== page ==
Of necessity of a rather short attention span today this was a rather abbreviated lesson on the history of Saint Patrick’s Day…
Patrick was born in England in the mid 300s AD, like most things in that time we don’t have an exact year and date. I painted this peg doll to represent him as an older man, so you’ll have to pretend he’s a young man here. When Patrick was about 16 years old he was kidnapped by raiders and sold to Ireland.
While in Ireland Patrick was a rather unhappy man, not too surprisingly he was a slave after all. At some point Patrick met a man who told him about Christ and he became a Christian. His master entrusted him with a job far away and during that time Patrick was able to escape back home to England.
While there he visited his family briefly before traveling on to…..
France. There Patrick spent several years being trained, and he learned to love God and those who were lost. He gained such a heart for the lost that he wanted to go back to Ireland and teach to those who had mistreated them.
When Patrick arrived there he faced great challenges. The druids of the region recognized Patrick as a threat to their power and tried several different times to kill him. Each time God protected Patrick from those dangers.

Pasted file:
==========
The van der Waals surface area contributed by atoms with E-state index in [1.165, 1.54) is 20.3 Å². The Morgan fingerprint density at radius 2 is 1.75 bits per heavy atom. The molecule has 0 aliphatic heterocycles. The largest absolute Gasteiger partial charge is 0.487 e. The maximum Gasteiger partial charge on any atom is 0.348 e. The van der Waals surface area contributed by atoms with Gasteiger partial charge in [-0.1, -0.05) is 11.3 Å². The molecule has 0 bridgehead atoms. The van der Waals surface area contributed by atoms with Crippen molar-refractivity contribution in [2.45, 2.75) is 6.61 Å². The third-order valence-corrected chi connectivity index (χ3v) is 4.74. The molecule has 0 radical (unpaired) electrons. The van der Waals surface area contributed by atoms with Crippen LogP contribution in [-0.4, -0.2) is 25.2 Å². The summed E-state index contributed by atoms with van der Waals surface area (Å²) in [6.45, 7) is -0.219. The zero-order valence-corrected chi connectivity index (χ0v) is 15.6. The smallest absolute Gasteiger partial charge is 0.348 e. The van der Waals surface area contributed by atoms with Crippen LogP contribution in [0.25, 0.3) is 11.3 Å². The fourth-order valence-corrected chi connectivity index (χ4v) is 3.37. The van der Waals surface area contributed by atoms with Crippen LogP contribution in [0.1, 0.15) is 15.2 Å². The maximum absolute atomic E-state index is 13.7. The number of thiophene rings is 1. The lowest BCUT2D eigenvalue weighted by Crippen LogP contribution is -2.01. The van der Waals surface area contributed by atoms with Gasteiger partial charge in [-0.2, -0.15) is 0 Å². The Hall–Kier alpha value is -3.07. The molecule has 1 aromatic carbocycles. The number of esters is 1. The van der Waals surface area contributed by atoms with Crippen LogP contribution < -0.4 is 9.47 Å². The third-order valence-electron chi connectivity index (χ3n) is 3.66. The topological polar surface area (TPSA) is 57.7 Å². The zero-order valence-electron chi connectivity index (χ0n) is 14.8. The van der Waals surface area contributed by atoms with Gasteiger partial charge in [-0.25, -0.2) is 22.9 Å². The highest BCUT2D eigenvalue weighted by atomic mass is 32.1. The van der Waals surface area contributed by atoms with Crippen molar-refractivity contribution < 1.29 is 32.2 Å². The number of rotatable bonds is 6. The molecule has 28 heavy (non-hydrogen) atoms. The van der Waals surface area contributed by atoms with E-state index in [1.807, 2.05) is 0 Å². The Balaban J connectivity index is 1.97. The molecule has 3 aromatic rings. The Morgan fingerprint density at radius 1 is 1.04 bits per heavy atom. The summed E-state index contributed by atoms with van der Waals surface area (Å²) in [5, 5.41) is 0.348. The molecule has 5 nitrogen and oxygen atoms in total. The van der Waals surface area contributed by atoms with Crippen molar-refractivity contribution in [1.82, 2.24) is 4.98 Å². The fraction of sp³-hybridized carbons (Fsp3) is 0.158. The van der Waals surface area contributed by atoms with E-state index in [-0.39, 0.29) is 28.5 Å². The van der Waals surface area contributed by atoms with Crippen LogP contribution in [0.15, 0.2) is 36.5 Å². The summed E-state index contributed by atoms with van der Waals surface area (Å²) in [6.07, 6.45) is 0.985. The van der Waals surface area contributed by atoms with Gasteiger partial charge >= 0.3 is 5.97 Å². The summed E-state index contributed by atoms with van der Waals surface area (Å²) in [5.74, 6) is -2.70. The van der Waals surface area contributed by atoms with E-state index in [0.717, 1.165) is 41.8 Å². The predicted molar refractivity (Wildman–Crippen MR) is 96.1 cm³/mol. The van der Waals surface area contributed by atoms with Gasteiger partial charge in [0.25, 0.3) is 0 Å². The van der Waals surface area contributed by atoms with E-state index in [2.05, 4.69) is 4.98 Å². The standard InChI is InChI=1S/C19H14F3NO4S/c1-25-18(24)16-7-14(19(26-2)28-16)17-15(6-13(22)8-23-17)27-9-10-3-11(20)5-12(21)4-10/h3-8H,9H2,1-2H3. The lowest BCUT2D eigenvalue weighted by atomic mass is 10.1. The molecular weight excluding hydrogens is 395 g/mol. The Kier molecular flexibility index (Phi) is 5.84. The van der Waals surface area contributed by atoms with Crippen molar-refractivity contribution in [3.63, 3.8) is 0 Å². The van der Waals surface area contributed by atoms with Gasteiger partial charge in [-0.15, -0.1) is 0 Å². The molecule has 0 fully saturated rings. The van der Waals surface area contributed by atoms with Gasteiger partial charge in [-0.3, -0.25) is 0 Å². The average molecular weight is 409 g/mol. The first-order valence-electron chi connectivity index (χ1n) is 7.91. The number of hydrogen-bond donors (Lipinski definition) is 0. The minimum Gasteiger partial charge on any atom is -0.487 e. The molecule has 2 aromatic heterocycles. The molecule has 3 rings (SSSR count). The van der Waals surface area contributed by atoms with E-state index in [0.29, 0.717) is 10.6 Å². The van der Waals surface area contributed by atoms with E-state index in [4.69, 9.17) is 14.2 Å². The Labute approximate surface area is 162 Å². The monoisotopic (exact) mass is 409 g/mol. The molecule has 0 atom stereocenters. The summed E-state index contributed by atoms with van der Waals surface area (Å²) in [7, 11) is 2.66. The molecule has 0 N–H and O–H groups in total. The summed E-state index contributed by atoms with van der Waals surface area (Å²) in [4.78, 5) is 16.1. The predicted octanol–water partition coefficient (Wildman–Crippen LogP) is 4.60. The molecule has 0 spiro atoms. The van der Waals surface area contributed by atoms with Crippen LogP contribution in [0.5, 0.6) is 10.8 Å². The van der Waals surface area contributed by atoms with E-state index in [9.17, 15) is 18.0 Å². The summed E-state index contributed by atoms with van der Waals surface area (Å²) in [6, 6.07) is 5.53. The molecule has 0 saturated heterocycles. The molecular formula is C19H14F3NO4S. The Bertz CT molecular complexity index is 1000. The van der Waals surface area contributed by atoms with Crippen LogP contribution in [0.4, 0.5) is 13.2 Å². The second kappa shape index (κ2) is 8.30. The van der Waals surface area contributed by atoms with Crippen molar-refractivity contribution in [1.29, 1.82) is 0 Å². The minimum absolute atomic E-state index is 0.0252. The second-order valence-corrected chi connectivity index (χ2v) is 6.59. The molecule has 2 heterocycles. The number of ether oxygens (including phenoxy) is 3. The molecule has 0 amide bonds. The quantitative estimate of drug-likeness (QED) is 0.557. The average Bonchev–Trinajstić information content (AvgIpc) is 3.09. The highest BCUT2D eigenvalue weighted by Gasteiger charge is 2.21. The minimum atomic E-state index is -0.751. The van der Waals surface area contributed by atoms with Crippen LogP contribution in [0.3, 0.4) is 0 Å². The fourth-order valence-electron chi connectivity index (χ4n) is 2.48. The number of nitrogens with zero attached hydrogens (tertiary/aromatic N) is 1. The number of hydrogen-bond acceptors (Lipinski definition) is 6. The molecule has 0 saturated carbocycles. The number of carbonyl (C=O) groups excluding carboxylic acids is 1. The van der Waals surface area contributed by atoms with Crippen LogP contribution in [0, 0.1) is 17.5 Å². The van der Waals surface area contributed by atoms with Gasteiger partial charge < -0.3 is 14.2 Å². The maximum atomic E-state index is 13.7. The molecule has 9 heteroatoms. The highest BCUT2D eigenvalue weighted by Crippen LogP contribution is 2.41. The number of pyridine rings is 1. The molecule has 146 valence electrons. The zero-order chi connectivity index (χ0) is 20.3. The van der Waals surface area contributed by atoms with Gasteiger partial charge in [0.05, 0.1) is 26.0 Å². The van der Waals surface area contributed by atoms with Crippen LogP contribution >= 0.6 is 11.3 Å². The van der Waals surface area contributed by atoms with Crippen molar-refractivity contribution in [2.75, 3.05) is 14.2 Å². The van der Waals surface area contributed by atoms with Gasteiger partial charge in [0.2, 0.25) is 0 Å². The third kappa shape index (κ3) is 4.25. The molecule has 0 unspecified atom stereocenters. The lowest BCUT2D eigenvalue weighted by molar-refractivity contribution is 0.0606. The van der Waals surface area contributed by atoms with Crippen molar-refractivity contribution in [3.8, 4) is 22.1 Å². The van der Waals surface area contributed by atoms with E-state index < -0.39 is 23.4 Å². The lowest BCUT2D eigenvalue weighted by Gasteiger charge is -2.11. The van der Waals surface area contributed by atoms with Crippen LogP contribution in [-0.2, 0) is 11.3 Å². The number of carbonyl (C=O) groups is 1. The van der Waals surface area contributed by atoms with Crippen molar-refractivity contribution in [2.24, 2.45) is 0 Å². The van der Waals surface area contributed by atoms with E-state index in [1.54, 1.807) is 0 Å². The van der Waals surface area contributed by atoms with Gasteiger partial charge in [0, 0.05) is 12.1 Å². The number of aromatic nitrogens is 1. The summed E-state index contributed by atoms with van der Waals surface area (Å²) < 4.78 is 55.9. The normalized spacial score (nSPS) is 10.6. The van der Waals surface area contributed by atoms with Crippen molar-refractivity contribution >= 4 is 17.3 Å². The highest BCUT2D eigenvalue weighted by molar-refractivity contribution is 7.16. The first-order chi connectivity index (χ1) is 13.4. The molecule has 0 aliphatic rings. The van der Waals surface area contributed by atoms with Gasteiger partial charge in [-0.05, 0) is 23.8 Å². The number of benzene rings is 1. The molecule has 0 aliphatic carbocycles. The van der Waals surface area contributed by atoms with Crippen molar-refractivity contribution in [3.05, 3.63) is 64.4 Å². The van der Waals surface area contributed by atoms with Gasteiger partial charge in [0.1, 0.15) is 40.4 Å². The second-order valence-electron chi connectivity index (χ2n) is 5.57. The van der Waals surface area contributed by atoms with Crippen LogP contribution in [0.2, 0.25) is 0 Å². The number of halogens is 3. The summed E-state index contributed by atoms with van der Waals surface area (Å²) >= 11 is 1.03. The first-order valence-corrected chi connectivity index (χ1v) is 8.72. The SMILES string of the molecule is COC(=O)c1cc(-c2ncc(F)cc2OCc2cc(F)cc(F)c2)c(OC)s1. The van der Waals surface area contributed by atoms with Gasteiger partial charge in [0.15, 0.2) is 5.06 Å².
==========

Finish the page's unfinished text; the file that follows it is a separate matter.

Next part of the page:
There were many different questions for Patrick, one of them was about the Trinity. They didn’t understand how God could be one person and three parts, after all didn’t they have many different gods, so why didn’t the Christians?
Patrick looked down and saw a shamrock. He picked it up and asked them about it?
“How man parts does this shamrock have?”
“But, it’s all one shamrock, right? This is just like God, God has three parts the Father, the Son, and the Holy Spirit, yet they are all one.”
One of my favorite stories in the history of Saint Patrick is part of why he was given Sainthood. (In the Catholic church to be declared a Saint you must do 3 miracles, there’s a much longer explanation, but that’s one of the things I remember for sure).
Why does Ireland have no snakes?
Well, legend has it Saint Patrick scared them out. He was praying and fasting for Ireland, and a snake tried to bite him. So Patrick chased all of the snakes out of Ireland. I have a friend or two who would happily live in Ireland just for that.
But why March 17 for Saint Patrick’s Day?
Because according to church history that is the day Saint Patrick died, so they put his feast day on March 17 which evolved into Saint Patrick’s Day. But why not his birthday you ask? Well, quite honestly we don’t have a clue when that is.